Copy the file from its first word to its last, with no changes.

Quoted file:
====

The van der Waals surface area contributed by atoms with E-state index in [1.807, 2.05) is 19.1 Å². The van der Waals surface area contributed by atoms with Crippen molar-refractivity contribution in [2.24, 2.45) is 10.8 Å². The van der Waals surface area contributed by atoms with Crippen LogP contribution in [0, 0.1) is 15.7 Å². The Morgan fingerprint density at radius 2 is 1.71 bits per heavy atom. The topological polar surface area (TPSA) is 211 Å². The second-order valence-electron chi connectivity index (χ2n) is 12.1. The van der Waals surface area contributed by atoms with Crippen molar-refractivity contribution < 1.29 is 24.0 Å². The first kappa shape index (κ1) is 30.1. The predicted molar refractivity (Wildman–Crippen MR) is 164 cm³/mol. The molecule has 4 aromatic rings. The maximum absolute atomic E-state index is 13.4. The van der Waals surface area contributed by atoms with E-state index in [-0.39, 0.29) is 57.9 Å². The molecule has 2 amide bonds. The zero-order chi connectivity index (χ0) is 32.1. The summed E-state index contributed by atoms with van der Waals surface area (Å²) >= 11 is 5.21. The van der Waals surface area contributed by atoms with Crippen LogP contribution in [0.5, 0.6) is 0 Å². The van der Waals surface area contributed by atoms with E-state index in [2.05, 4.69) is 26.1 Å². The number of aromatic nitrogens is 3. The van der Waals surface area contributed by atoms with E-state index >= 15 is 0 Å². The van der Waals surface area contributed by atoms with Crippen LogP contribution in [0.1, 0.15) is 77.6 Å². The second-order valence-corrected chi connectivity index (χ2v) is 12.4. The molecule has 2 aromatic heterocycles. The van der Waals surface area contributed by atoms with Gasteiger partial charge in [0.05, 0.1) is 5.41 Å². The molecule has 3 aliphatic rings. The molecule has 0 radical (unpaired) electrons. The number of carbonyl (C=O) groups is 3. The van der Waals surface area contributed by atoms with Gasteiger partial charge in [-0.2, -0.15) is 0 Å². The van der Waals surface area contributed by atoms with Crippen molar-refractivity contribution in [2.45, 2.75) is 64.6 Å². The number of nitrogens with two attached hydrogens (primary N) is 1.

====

The van der Waals surface area contributed by atoms with E-state index in [1.807, 2.05) is 19.1 Å². The van der Waals surface area contributed by atoms with Crippen molar-refractivity contribution in [2.24, 2.45) is 10.8 Å². The van der Waals surface area contributed by atoms with Crippen LogP contribution in [0, 0.1) is 15.7 Å². The Morgan fingerprint density at radius 2 is 1.71 bits per heavy atom. The topological polar surface area (TPSA) is 211 Å². The second-order valence-electron chi connectivity index (χ2n) is 12.1. The van der Waals surface area contributed by atoms with Crippen molar-refractivity contribution < 1.29 is 24.0 Å². The first kappa shape index (κ1) is 30.1. The predicted molar refractivity (Wildman–Crippen MR) is 164 cm³/mol. The molecule has 4 aromatic rings. The maximum absolute atomic E-state index is 13.4. The van der Waals surface area contributed by atoms with E-state index in [-0.39, 0.29) is 57.9 Å². The molecule has 2 amide bonds. The zero-order chi connectivity index (χ0) is 32.1. The summed E-state index contributed by atoms with van der Waals surface area (Å²) >= 11 is 5.21. The van der Waals surface area contributed by atoms with Crippen LogP contribution in [0.5, 0.6) is 0 Å². The van der Waals surface area contributed by atoms with E-state index in [2.05, 4.69) is 26.1 Å². The number of aromatic nitrogens is 3. The van der Waals surface area contributed by atoms with E-state index >= 15 is 0 Å². The van der Waals surface area contributed by atoms with Crippen LogP contribution in [0.1, 0.15) is 77.6 Å². The second-order valence-corrected chi connectivity index (χ2v) is 12.4. The molecule has 2 aromatic heterocycles. The van der Waals surface area contributed by atoms with Gasteiger partial charge in [0.05, 0.1) is 5.41 Å². The molecule has 3 aliphatic rings. The molecule has 0 radical (unpaired) electrons. The number of carbonyl (C=O) groups is 3. The van der Waals surface area contributed by atoms with Gasteiger partial charge in [-0.2, -0.15) is 0 Å². The van der Waals surface area contributed by atoms with Crippen molar-refractivity contribution in [2.45, 2.75) is 64.6 Å². The number of nitrogens with two attached hydrogens (primary N) is 1.